Taste: El Nido and Clio from Bodegas El Nido (Bodegas Juan Gil), DO Jumilla; Casa Castillo Pie Franco and Las Gravas, Bodegas Casa Castillo, DO Jumilla; Alma de Luzón, Bodegas Luzón, DO Jumilla; Trapío and IV Expresión, Bodegas La Purisima, DO Yecla; Barahonda Summum and Heredad Candela, Bodegas Señorio de Barahonda; Castaño Colección, Casa Cisca and Castaño Monastrell Dulce(!) from Bodegas Castaño, DO Yecla; Valche, Bodega Monastrell(!), DO Bullas; 3000 Años, Bodegas del Rosario, DO Bullas; Les Alcusses, Celler Del Roure, DO Valencia; Rafael Cambra Uno, Bodegas Rafael Cambra, DO Valencia; Trilogía (organic) Bodegas Los Frailes, DO Valencia; the whole range(!) at Bodegas Bernabe Navarro, DO Alicante; El Sequé, Bodegas y Viñedos El Sequé; Estrecho Monastrell, Bodegas Enrique Mendoza, DO Alicante; Mira Salinas, Puerto Salinas and Salinas 1237, Bodegas Sierra Salinas; Atalaya, Bodegas Atalaya, DO Almansa; La Huela de Adras Joven, Bodegas Almanseñas; – for example


–         and now tell me I’m wrong! Arise, the eponymous Sir Monastrell!

 From My Cellar: As I’m clearly in such a promotional mood I’d also like to champion the cause of those who make dessert wines. Gone are the days when a sweet wine to accompany dessert was considered an integral part of fine dining, but I’d like to bring them back! Provided that the wine isn’t cloying, that it has a backbone of acidity running through the sweetness, a dessert wine is sweet pleasure in a glass.

  I’m in the middle of a 50cl bottle (sweet wines keep a little longer in the fridge than dry wines) of Bodegas Porsellanes’ Organic Paratella Moscatel Ecológico. The light brown colour of this wine makes it looks like honey, and the analogy doesn’t stop there, this beautiful raison and grape perfumed and flavoured wine has honey on the nose and palate too. Just for fun, try it as an aperitif as well!

 Colin Harkness


Javea's La casa del Vino



 Regular readers may remember Part One of this short series about the advantages of buying wine from wine shops rather than supermarkets. The series stems from a recent survey I made of people’s wine drinking habits. I’ve been looking at the answers to the 20 questions which cover: the price people are willing to pay for wine; whether they prefer red, white, rosado; if they drink dessert wines, port, sherry; where they buy their wines; how they serve them et cetera.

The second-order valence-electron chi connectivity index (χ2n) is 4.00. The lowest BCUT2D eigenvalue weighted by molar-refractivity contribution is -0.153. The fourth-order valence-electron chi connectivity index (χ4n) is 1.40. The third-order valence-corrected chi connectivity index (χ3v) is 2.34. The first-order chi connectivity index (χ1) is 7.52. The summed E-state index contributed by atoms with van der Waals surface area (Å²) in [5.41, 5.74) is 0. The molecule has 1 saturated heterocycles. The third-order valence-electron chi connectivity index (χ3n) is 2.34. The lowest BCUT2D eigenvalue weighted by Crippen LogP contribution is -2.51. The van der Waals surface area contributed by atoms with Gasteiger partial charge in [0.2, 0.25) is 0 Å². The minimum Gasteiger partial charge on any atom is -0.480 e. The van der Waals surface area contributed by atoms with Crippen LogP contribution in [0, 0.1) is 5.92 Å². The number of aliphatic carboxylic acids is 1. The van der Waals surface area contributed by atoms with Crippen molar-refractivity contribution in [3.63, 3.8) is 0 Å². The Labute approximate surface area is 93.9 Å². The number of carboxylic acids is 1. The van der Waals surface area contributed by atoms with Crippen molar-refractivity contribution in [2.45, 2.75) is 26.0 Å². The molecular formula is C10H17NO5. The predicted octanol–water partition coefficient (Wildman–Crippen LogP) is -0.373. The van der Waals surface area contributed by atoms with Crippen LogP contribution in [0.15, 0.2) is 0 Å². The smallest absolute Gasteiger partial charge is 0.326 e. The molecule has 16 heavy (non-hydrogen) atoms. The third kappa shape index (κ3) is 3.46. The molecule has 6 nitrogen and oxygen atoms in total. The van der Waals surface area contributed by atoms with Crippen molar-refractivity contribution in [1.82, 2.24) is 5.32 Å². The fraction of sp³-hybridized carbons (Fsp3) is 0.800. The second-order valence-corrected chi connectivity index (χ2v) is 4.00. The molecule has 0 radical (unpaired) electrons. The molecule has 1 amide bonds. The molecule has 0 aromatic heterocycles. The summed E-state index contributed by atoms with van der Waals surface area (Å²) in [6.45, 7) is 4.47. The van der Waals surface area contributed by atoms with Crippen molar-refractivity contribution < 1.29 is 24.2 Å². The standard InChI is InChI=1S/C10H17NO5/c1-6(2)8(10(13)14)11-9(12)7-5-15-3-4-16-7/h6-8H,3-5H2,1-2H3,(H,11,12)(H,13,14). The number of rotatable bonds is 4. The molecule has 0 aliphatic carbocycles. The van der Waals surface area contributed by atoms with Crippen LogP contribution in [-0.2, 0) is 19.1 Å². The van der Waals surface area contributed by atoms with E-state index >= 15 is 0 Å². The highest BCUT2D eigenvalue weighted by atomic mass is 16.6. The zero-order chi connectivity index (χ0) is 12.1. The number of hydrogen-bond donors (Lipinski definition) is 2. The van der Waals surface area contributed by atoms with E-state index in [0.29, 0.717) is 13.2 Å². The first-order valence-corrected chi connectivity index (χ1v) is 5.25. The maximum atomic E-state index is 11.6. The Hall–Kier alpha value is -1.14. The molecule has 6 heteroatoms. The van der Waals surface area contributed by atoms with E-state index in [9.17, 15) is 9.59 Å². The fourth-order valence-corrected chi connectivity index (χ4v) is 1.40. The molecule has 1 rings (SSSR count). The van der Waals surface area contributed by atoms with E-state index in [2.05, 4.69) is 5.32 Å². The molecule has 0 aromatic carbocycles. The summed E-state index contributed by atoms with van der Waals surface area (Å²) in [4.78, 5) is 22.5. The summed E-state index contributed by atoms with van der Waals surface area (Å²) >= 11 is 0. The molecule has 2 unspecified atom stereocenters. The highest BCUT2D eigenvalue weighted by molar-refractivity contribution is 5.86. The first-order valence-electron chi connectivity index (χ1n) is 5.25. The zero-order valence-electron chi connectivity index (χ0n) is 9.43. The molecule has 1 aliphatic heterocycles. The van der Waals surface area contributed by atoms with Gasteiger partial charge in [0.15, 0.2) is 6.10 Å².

For a wine anorak like me the results are fascinating, not least of which is the fact that most people seem to think, quite erroneously in fact, that wine shops only sell expensive wines and if you want cheaper wines the supermarket is the place to go.

 I’m in and out of wine shops all the time and I know that there is always a good choice of wines under 5 Euros. However it wasn’t until the results of the questionnaire came in that I started looking at exactly how many wines there are in this category. Plus, when I took samples home, they confirmed my opinion that they aren’t cheap and nasty, they’re good and friendly!

 Let me give you an example – only yesterday I walked into a supermarket where I live and was horrified to see that they were trying to sell a Chardonnay 2004 (lots of bottles of a wine, no doubt forgotten in the stores and just re-discovered). I didn’t look to see if it was an oaked wine, which would give it some age-ability at least – I didn’t need to, the wine was brown!

 I told the smiling young lady about it and she took a note of it. I’m going to go in there tomorrow and see if they are still there – I bet they are, what does some foreigner know! Somebody over-ordered, somebody else forgot them and now they are trying to get a return on their investment. It’s a disgrace!

 It’s unthinkable that such a thing would happen in a wine shop. That’s another compelling reason why you should buy from wine shops before the supermarkets! A wine shop for example like La Casa del Vino in Javea, my second port of call whilst investigating the choice of economic wines available away from the supermarkets.

 Well lit and roomy, the shop is laid out so that you can wander around and see the wines properly. Most bottles are resting horizontally and those that aren’t are rotated and/or fly out of the shop so quickly they don’t have time to deteriorate as the cork dries out because the wine is not in contact with the cork.

 I explained my reason for the visit this time and was given a tour of the shop where in every corner on practically every shelf there are examples of the sub-5 Euro wines to which I refer – they are all over the place! I came away with ten, one of which is in fact not a bottle, but a wine box (more on this BIB, Bag In Box and the whole concept in a later article!) Super choice, super wines – and not a bored checkout girl in sight!

 Alex is a range of wines from Bodegas Viñedos de Calidad, DO Navarra. I tried three – the white made from Viura (aka Macabeo) is priced at 3:20 Euros, it’s a clean dry white wine with a hint of green apple and maybe a touch of pear too, just right for when you need a chilled refresher! Their Tempranillo is a wine I recently recommended on the radio ( – it’s fruity but with an earthiness that will appeal to those who like their wine a touch robust, good with pizza! The Merlot, I liked particularly, some stewed plums on the nose and palate and a whiff of menthol too.

 DO Valencia provided my next two wines, both called Ximo, one a white Semillon (a variety rare in Spain – so far!) and the other a Tempranillo, from Bodegas El Villar. The white is as charming as it is fruity, a touch tropical a touch citrus, I really like it – 3·40 Euros! The red is Tempranillo, but richer and fruitier than the Alex, testimony to the sunshine hours and temperatures of Valencia as opposed to the northerly climes of Navarra.